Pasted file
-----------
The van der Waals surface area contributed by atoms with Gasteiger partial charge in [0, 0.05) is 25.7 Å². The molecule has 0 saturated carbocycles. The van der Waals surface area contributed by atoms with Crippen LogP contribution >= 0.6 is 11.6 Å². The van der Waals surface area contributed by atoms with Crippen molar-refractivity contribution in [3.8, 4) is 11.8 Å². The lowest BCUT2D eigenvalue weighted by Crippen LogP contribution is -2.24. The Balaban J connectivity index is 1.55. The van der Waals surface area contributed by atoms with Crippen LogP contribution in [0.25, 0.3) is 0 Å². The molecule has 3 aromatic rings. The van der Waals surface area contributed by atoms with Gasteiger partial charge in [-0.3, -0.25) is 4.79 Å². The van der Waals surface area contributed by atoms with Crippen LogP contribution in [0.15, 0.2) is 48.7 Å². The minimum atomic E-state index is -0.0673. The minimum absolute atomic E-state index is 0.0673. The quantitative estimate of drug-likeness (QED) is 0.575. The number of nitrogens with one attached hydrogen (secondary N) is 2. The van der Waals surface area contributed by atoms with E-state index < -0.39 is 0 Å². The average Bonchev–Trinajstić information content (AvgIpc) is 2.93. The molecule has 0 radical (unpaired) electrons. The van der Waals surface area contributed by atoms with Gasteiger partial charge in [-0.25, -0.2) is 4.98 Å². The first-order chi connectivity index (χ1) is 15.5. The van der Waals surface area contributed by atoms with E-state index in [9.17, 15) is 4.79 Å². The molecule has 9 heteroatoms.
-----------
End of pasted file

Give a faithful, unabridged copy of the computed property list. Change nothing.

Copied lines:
The van der Waals surface area contributed by atoms with Gasteiger partial charge in [0, 0.05) is 25.7 Å². The molecule has 0 saturated carbocycles. The van der Waals surface area contributed by atoms with Crippen LogP contribution >= 0.6 is 11.6 Å². The van der Waals surface area contributed by atoms with Crippen molar-refractivity contribution in [3.8, 4) is 11.8 Å². The lowest BCUT2D eigenvalue weighted by Crippen LogP contribution is -2.24. The Balaban J connectivity index is 1.55. The van der Waals surface area contributed by atoms with Crippen LogP contribution in [0.25, 0.3) is 0 Å². The molecule has 3 aromatic rings. The van der Waals surface area contributed by atoms with Gasteiger partial charge in [-0.3, -0.25) is 4.79 Å². The van der Waals surface area contributed by atoms with Crippen LogP contribution in [0.15, 0.2) is 48.7 Å². The minimum atomic E-state index is -0.0673. The minimum absolute atomic E-state index is 0.0673. The quantitative estimate of drug-likeness (QED) is 0.575. The number of nitrogens with one attached hydrogen (secondary N) is 2. The van der Waals surface area contributed by atoms with E-state index < -0.39 is 0 Å². The average Bonchev–Trinajstić information content (AvgIpc) is 2.93. The molecule has 0 radical (unpaired) electrons. The van der Waals surface area contributed by atoms with Gasteiger partial charge in [-0.25, -0.2) is 4.98 Å². The first-order chi connectivity index (χ1) is 15.5. The van der Waals surface area contributed by atoms with E-state index in [9.17, 15) is 4.79 Å². The molecule has 9 heteroatoms.